When Janet Yellen made history last year by becoming the first female chair of the Federal Reserve, economists and sexual-equality advocates alike cheered the move. But it also renewed scrutiny of the gender gap at the top of the U.S. government's financial institutions. While departments such as Commerce and Interior have seen female chiefs come into their ranks, the Fed and Treasury continue to be led mostly by (white) men.
But the familiar narrative of Finance-as-Boys'-Club leaves out the little-known but important fact that every U.S. Treasurer—whose name appears on every printed U.S. dollar—has been a woman for the last 60 years. (Several of those women have been Latina; one was African American.) Why?
President Harry S. Truman started the tradition in 1949 when he appointed Georgia Neese Clark, who campaigned for the Democrats in her Republican home state of Kansas. (The position of treasurer has existed since 1775.) By naming Clark as treasurer, Truman rewarded her loyalty and acknowledged the Democrats’ debt to the votes of women, who had joined the workforce in droves by the end of World War II. The job, like many ambassador positions, has continued to go to women with a history of political activism.
So why did a streak of female treasurers continue uninterrupted after Truman appointed Clark?
“Once there’s a woman appointed in a position, it’s easy to assume that position is one that could be filled by a woman,” says Jennifer Lawless, who directs the Women and Politics Institute at American University. “Once an initial ceiling is broken, once an initial piece of progress is made, there is a tendency to continue down that path.”
Such is the power of precedent. Once Clark proved herself capable of excelling at a certain position, future presidents felt less inclined to return to the way things used to be, Lawless said.
Of course, the U.S. treasurer is a much more ceremonial job than the powerful position of treasury secretary—a role that has only ever been held by (white) men, currently by Jack Lew (of meme-worthy signature fame). The current treasurer Rosa Gumataotao Rios, the sixth Latina ever to hold the job, advises top Treasury and finance officials and directly oversees the U.S. Mint and the Bureau of Engraving and Printing. But Rios cannot create policy the way Lew or Yellen can, nor is her job as crucial to the functioning of the administration as theirs is. Ever since a woman was first appointed, the treasurer position has seen long stretches of vacancies—totaling 3,359 days, or nine years.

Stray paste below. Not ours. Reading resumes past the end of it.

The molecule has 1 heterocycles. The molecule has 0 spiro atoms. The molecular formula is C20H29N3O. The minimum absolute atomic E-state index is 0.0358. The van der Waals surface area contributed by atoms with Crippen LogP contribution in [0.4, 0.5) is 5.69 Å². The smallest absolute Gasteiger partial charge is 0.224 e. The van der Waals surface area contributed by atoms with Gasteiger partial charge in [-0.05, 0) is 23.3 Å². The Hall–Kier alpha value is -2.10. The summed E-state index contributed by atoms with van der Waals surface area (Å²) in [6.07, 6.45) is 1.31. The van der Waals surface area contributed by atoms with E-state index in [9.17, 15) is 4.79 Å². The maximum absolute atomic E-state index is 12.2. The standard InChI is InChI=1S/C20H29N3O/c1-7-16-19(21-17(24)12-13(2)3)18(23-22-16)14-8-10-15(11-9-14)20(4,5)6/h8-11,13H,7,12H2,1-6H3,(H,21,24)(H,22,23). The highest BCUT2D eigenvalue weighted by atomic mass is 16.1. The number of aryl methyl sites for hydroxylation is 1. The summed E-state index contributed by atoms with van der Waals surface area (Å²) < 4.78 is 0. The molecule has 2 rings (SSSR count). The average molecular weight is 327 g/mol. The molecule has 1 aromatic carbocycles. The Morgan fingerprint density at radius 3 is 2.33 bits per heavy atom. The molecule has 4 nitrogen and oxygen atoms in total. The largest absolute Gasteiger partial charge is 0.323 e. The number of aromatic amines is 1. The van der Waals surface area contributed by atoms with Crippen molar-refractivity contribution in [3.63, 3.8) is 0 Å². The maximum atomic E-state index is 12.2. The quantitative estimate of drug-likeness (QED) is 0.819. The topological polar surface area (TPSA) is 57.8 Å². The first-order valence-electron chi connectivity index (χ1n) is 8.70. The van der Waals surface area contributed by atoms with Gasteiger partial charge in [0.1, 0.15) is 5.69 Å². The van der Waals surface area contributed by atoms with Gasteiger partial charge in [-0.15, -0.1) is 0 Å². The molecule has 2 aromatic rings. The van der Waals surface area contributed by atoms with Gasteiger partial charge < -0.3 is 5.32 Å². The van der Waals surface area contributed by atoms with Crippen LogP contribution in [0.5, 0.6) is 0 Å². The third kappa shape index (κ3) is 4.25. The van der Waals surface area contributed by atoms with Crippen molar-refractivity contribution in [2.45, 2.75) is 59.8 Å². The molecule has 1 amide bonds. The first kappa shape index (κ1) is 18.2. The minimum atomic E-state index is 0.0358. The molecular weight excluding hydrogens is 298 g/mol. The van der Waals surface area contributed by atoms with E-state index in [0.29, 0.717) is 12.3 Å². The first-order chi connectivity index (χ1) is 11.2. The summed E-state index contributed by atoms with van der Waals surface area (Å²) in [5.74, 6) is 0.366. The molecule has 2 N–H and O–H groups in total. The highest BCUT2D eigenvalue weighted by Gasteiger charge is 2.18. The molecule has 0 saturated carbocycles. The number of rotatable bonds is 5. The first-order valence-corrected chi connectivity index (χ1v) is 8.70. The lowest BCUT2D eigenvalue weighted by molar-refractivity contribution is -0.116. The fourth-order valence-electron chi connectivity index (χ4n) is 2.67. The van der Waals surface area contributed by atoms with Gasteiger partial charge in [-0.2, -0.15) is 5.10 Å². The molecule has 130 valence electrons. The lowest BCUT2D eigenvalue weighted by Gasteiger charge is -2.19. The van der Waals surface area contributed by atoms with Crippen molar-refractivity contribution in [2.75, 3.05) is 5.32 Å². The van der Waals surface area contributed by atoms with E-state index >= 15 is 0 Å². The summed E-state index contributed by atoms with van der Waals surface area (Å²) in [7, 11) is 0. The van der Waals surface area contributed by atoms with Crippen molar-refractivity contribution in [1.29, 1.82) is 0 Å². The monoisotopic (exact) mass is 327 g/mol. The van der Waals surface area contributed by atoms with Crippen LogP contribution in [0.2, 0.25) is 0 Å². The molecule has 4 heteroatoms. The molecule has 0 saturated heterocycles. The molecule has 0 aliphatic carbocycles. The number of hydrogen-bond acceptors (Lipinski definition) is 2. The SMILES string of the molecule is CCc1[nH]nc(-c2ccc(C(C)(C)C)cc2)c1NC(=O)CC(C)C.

If this suggests a historical pattern of tokenism, Rios, who previously served as a managing director of investments for a $22 billion investment-management firm, rejects the relevance of any such pattern to her appointment. And in a statement to The Atlantic, the Department of Treasury emphasized the scope of Rios’s job: “While the role of the Treasurer of the United States has evolved over time, today the Treasurer of the United States oversees two major components of the Department of Treasury—the U.S. Mint and the Bureau of Engraving and Printing. This includes managing 4,000 employees and a currency and a coin portfolio with a $4.5 billion budget. The Treasurer is also a senior advisor to the Secretary and Deputy Secretary of Treasury on a wide variety of issues, including community development.”*